"We were each hired because of our creative ability, our intelligence, and above all, our ability to work our asses off to make a great show."
Recently, an open letter was posted on The Daily Show’s website from the female staff at The Daily Show, arguing that the recent criticism of the show’s relationship to women is unfounded. Their argument tends toward the “no one but us knows what it is like to work here,” which certainly has a great deal of validity to it.
One issue with this note is, as Tiger Beatdown pointed out [Tiger Beatdown is being pretty mean to Olivia Munn, though, so please do not think The Standard Review is endorsing that point of view], no one is suggesting that women don’t work on the show. The criticisms, rather, tend toward the point that women are underrepresented on the show, not just as correspondents (the very public face of The Daily Show’s comedy team) but also as credited writers. As Sady Doyle put it [in her own version of the writers’ letter]:
Why, we even sometimes get our jokes on the air! But not our names, apparently, in many cases, or our faces, in all but three cases. Just because our names do not appear on the writers’ credits — just because we do not, as the saying goes, “get credit” for our work — this should not imply to you that our work is not valued!
This is, I think, a pretty fair point. And furthermore, not to devalue the experience of the women working on the show (especially because, by all accounts, they seem to be doing a really good job of putting a show together), but it DOES matter what the audience of The Daily Show thinks, and what aspiring women writers think. Women are drastically underrepresented in all late night shows, and, as recent studies suggest, not only does this kind of underrepresentation discourage girls from becoming comedy writers, but the speculation that women *might not* be as good as men at things actually convinces women that this is the case.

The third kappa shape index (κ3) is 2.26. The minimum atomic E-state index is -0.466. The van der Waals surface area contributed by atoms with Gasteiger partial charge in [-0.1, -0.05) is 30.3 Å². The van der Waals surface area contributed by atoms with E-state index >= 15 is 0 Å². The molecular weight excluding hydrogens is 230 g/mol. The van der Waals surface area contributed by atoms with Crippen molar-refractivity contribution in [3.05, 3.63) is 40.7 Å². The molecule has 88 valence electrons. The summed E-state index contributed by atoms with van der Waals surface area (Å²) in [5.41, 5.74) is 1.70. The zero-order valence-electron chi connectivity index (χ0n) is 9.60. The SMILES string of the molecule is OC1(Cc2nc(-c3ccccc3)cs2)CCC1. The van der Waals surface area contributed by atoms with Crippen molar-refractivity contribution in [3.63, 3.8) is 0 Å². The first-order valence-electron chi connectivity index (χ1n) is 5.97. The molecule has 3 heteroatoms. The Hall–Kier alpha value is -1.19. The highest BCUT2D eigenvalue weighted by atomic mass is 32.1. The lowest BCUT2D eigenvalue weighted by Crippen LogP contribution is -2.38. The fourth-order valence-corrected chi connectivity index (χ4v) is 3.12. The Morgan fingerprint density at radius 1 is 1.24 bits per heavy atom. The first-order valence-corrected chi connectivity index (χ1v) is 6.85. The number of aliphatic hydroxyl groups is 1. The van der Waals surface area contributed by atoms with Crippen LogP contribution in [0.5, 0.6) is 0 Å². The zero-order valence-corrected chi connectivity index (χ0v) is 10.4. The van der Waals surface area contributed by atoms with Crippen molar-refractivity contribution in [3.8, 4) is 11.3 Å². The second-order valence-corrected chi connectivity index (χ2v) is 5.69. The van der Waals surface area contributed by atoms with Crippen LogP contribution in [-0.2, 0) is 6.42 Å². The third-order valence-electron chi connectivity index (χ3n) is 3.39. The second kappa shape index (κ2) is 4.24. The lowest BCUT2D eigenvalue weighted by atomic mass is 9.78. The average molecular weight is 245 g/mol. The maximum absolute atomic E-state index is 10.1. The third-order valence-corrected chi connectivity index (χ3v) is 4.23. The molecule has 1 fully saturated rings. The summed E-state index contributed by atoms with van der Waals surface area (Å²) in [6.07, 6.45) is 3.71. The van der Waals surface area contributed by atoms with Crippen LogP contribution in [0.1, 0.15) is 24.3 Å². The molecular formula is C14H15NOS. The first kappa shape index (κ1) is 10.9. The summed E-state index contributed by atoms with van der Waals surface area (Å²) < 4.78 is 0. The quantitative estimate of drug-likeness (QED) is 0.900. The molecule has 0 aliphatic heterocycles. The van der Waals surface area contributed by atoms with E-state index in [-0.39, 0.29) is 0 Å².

Finally, as Jaime Weinman points out, this focus on The Daily Show may be misplaced. He notes:
If the goal is to get more opportunities for women in comedy—a good and important goal—the only way to achieve it is to put pressure on the whole industry, not just on shows that can be designated as “liberal.” It’s almost misleading to argue that the problem is specifically a TDS problem, or a Jon Stewart problem.
I think we want the things we like to be better than the things we don’t, but Weinman’s right: it’s important to push everyone forward. We should make the same demands in all comedy writing that we’re making of The Daily Show. But it may be that we don’t think we have a good chance of affecting change on, say, Letterman. We may not know until Jezebel devotes the same amount of time to him as they are Jon Stewart.